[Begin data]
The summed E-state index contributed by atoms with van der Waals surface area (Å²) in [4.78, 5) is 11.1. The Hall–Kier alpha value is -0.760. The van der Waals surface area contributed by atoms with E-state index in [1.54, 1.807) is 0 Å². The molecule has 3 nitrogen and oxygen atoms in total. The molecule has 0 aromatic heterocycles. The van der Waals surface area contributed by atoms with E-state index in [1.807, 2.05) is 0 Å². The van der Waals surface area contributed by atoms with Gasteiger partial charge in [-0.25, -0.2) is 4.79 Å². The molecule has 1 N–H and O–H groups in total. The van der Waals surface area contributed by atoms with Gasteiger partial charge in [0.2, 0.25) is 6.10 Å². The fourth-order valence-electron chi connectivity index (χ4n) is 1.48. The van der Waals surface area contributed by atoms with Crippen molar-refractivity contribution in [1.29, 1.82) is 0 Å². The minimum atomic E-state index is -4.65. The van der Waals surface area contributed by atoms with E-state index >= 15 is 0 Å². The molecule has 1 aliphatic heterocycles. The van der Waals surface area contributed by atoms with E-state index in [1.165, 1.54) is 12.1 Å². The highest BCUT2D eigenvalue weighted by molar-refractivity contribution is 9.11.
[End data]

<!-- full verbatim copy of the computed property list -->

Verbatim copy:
The summed E-state index contributed by atoms with van der Waals surface area (Å²) in [4.78, 5) is 11.1. The Hall–Kier alpha value is -0.760. The van der Waals surface area contributed by atoms with E-state index in [1.54, 1.807) is 0 Å². The molecule has 3 nitrogen and oxygen atoms in total. The molecule has 0 aromatic heterocycles. The van der Waals surface area contributed by atoms with E-state index in [1.807, 2.05) is 0 Å². The van der Waals surface area contributed by atoms with Gasteiger partial charge in [-0.25, -0.2) is 4.79 Å². The molecule has 1 N–H and O–H groups in total. The van der Waals surface area contributed by atoms with Gasteiger partial charge in [0.2, 0.25) is 6.10 Å². The fourth-order valence-electron chi connectivity index (χ4n) is 1.48. The van der Waals surface area contributed by atoms with Crippen molar-refractivity contribution in [1.29, 1.82) is 0 Å². The minimum atomic E-state index is -4.65. The van der Waals surface area contributed by atoms with E-state index >= 15 is 0 Å². The molecule has 1 aliphatic heterocycles. The van der Waals surface area contributed by atoms with E-state index in [1.165, 1.54) is 12.1 Å². The highest BCUT2D eigenvalue weighted by molar-refractivity contribution is 9.11.